(b.. Argenteuil, Val-d’Oise, France, 16 April 1820; d. Frontenay, Jura, France, 9 September 1883)
mathematics, mechanics, celestial mechanics.
Puiseux spent his youth in Lorraine, where his father a tax collector, was posted in 1823. He was educated at the college de Pont-a-Mousson and, from 1834, at the College rollin in Paris, where he attended C. Sturm’s course in special mathematics. After wining the grand prize in physics (1836) and mathematics(1837) in the concours general, he was admitted in 1837 to the Ecole Normale Superieure. There he became freinds with his future colleagues Briot and Bouquet. In 1840 Puiseux placed first in the agregation in mathematics and then spent an additional year at the Ecole Normale Superieure and preparing a dissertation in astronomy and mechanics, which he defended 21 August 1841.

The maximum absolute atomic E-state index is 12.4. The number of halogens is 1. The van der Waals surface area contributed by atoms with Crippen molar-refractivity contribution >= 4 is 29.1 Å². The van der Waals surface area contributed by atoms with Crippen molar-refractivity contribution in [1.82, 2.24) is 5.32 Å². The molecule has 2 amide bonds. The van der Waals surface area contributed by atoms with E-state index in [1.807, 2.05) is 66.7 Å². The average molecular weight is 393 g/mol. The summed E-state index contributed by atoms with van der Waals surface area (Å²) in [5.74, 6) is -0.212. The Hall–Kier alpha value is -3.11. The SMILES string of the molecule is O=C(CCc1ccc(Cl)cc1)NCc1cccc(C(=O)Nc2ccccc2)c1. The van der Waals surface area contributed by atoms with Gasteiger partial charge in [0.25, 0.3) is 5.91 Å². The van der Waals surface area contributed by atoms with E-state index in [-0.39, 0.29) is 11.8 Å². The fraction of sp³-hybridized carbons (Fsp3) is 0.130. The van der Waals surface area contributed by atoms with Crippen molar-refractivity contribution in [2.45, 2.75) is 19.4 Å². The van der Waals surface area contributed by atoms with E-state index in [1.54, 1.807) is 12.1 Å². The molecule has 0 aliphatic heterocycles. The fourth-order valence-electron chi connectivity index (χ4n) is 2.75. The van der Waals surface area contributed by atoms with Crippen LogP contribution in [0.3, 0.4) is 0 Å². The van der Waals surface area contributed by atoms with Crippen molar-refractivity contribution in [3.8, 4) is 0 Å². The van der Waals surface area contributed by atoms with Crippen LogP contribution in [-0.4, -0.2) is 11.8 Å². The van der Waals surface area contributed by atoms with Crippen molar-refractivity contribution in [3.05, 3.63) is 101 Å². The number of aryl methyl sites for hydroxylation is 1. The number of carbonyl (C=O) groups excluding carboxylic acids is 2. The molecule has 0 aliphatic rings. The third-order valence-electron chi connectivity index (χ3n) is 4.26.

Puiseux was professor of mathematics at the royal college of Renes (1841-184) and at the Faculty of Sciences of Besancon (1844-1849). During this period he published about ten articles on infinitesimal geometry and mechanics in Liouvile’s Journal de mathematiques pures et appliquees. In 1849 he was called to Paris as matre de conferences of mathematics at the Ecole Normale Superieure, a post he held until 1855 and again from 1862 to 1868.